NOAA cruise to study acidification consequences on West Coast

A team of researchers from the National Oceanic and Atmospheric Administration (NOAA) will take and study samples of plankton, water and algae to better understand how acidification is affecting the oceans ecosystems.

The team, which includes biologists and chemists, will cover the US West Coast, sailing from Seattle (Washington) on 29 July and docking in San Diego (California) on 29 August on board NOAA ship Fairweather.

The US West Coast is particularly prone to acidification as the California Current, which runs from British Columbia to Baja California, causes deep waters rich in carbon dioxide (CO2) to interact with surface waters (also rich in CO2) so the marine ecosystems within it are affected.

Ocean acidification is the ongoing decrease in the pH of the Earth’s oceans. This change in the chemistry of the world’s seas is caused because the seas absorbe the excess CO2 from the atmosphere resulting from human interference, mainly as a result of burning fossil fuels and deforestation. The Earth’s carbon cycle is meant to be balanced but this destructive interference by humans have altered it adversely.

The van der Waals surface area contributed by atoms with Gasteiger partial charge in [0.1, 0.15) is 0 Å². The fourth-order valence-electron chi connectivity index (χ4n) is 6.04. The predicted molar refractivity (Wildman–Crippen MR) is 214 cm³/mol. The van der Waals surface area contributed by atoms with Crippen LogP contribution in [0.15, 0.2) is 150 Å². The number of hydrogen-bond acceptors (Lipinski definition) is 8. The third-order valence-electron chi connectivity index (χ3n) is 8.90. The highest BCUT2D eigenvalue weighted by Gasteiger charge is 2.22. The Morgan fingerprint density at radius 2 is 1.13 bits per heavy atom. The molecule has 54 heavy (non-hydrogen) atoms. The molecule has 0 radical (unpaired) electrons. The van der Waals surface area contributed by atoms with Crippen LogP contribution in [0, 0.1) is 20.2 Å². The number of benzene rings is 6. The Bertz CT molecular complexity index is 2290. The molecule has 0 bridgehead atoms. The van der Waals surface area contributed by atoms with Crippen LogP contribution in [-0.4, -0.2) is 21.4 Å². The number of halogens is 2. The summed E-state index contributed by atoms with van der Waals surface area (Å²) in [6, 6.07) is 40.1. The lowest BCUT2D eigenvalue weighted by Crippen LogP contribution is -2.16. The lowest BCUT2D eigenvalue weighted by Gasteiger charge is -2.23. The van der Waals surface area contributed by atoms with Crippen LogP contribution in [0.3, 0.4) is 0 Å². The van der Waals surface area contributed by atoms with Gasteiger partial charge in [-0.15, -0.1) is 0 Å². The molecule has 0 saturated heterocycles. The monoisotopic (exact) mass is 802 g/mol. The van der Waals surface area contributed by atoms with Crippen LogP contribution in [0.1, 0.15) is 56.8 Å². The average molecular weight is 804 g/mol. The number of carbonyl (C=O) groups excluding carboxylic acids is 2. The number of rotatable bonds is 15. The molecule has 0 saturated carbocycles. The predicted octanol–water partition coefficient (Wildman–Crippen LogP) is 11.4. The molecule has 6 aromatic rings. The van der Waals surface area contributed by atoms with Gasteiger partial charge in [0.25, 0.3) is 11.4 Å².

Since the Industrial Revolution (1760-1840), the oceans have absorbed as much as half of this excess CO2 and this has impacted negatively in the chemistry of surface seawater.

The excess CO2 dissolves in seawater forming carbonic acid (H2CO3) and lowering the waters pH level thus making it more acidic. This change in the sea oceans chemistry not only decreases the pH but also limits the quantity of carbonate ions available, which many creatures use to build shells and skeletons. Plankton, molluscs and coral are in dire straits to build or maintain their protective structures (calcium carbonate shells or skeletons). Since these are part of the oceans food chain, it also becomes affected.

Some of the invertebrates affected include oysters and mussels which are also victims of the corrosive effects of acidification. In the Pacific Northwest, the shellfish industry brings an estimated USD 111 m (of USD 270 m nationally) every year to the region’s economy, generating jobs for over 3,200 people, mainly in coastal communities.

Climate change and the greenhouse effect is one of the reasons why marine researchers are asking for urgent measures to be taken to stabilise and eventually reduce CO2 emissions.

Gabriela Raffaele, FiS, 29 July 2013. Article.


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